« on: December 24, 2009, 06:13:45 PM »
I've got one for you, how about if you are partially deaf and want to take your hearing aids out? Can they tell you that you can't?:-D
I doubt they'll give you any trouble. I guess one option is to leave your hearing aids in the car, but would you have trouble hearing the instructions if you did that? If not, I'd do that, although I doubt they'd give you any trouble if you bring them and then take them out.
« on: December 23, 2009, 08:23:02 PM »
Does anyone know how much it will help that my hideous GPA(2.6) is over 20 years old?
I'm guessing they'll still calculate my LSDAS GPA in the same way. Also, for full disclosure, there will be no addendum, or none that will be of any help. My "excuse" for the bad grades is that I spent most of my time drinking beer and chasing women, with great success in the former and only modest succcess in the latter.
A couple of related questions. I haven't seen anywhere that they factor in a more difficult major in any kind of quantitative way, but will an engineering major help at all? Most posts I've seen on this topic say that it has almost no bearing on your chances, but does anyone know if there are specific schools that like science majors, for example. I thought I saw a post about this a while back.
What about age? I'm pushing mid 40's - is that an advantage? At what point does a non-traditional applicant become a non-admissible applicant?
« on: December 23, 2009, 04:56:42 PM »
If you don't plan to practice in the Midwest, going to Indiana is probably pointless. If you're looking at regional schools, think about where you'd like to live and settle down and attend school in that area. If you are from the south/would like to live there, those are good schools. I'd also probably add other strong schools in the region like Vandy, Emory, and Duke just to see if your LSAT score can carry you the distance.
Good point about regional schools. I wasn't really recommending Indiana. I was just pointing out that the OP could crack the Top 25, even with the low GPA.
Surprisingly, Vanderbilt, Emory and Duke all come up as Deny on lawschoolpredictor.com, but Cornell comes up as a Consider. If the OP wants to go to school in the south, Cornell is obviously not an option, but if I had his numbers, I'd be shooting for Cornell. Some other Mid Atlantic and southern schools that appear to be within reach, according to lawschoolpredictor.com, are Texas(Weak Consider), George Washington(Consider), William & Mary(Consider), Alabama(Strong Consider), Washington & Lee(Strong Consider) and North Carolina(Weak Consider).
As far as the schools the OP mentioned, Florida and Georgia State are Admit, and University of Georgia is a Consider.
OP, I would definitely check out lawschoolnumbers.com. You might find some success stories there.
« on: December 23, 2009, 08:13:57 AM »
I have a 2.6 also. If I had a 175 to go along with it, I'd be pretty happy.
Check out lawschoolpredictor.com and lawschoolnumbers.com
According to lawschoolpredictor.com, your best shot at a T14 is Cornell, but it's far from a lock, I think . This is just anecdotal, but I think I've seen splitters with worse numbers than you on lawschoolnumbers.com who were accepted at Cornell. Your numbers are better than 36% of their applicants. Cornell seems to be the most splitter friendly, at least when your GPA is a 2.6. Next would be Georgetown and then Michigan.
I'm not an authority on the subject, but I've played around on those two sites.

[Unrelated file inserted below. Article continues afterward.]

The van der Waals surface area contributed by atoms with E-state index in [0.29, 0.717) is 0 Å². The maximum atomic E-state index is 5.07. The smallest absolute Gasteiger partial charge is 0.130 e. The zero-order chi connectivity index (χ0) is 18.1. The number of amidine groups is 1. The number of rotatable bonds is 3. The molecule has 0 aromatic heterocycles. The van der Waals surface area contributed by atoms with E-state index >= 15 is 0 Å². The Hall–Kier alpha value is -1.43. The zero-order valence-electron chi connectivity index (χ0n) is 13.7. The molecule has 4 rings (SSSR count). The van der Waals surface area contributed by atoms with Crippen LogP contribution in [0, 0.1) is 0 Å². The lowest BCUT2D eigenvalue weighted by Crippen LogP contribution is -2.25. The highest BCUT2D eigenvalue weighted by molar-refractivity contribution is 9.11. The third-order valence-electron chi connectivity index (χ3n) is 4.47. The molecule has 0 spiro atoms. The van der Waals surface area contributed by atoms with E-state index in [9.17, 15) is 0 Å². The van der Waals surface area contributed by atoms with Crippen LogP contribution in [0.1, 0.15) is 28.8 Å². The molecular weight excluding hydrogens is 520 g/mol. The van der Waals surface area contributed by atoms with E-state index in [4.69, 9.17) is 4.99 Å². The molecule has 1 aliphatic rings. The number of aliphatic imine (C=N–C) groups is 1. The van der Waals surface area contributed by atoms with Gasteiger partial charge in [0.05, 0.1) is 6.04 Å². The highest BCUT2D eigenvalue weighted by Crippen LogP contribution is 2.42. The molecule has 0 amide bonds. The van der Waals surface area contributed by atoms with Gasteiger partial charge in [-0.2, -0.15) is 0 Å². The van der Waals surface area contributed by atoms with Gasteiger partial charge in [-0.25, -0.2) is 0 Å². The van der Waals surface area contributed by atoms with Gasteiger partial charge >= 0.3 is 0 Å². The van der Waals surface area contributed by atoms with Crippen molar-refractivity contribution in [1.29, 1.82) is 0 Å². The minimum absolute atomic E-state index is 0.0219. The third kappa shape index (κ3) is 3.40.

Others on here can probably give you better info on your chances.
If you're a URM, that improves your chances.
Also, if you're not a URM, the top school that lawschoolpredictor predicts you as a lock at is Indiana, ranked number 23. Not bad for an indecisive, lazy, directionless undergrad
Good luck, and keep us posted.
« on: December 23, 2009, 07:20:32 AM »
I've enjoyed this thread. Just some random thoughts on the subject.
I'm not a scientist, but I work for a company that employs many scientists - so these are industry scientists, not people in academia. I eat lunch with them, so I know their gripes, their aspirations, the top ten people they'd kill if they ever decided to show up to work with a rifle...we're close.
Many people have commented on this already, but the mobility issue is a big one, and as someone already mentioned, it's especially difficult when the person's spouse is a scientist too. That's a big consideration for someone with a family, or considering a family. I would never consider a career that required me to move all around the country to find employment.
On the other hand, if you're really passionate about science, how do you not pursue it?
It's easy to dream though, and think of nothing but your passion. I think the test for someone considering a specific field is to talk to as many people as you can in the field. And beg them to tell you about everything they find unpleasant about the field. And don't let your passion sway you into talking only to people who are happy in the field. Hear all the bad stuff and be honest with yourself about what will make you happy AND whether you have the skills to succeed. And ask yourself if you would really be happy AND successful.
I can see why people who have sacrificed so many years of their lives and regret it, would want to spare others that fate, but clearly there are people who will be happy and successfull scientists, and there are people who will be happy and successful lawyers. It's ridiculous to try to make a blanket statement about either field being a good field to enter or a bad field to enter for EVERYONE. I realize that the OP of this thread asked for everyone's opinion about what they should do, but I've seen so many threads on here where people want to convince the world that law school is a bad idea for everyone.
Not many people love what they do, and so many of us are out there on the hunt for the thing that's really going to make us happy and successful. We spend most of our waking lives at work, and we just want it to be gratifying, or even tolerable. That can make people desperate, and willing to follow a dream that costs 3 years and 150K of debt, or 5 years and the life of a gypsy. My advice would be: Think long and hard about any career choice, talk to anyone in the field who will listen, don't give too much weight to any one opinion, no matter how persuasive or charismatic the person is. Otherwise your dream could turn into a nightmare.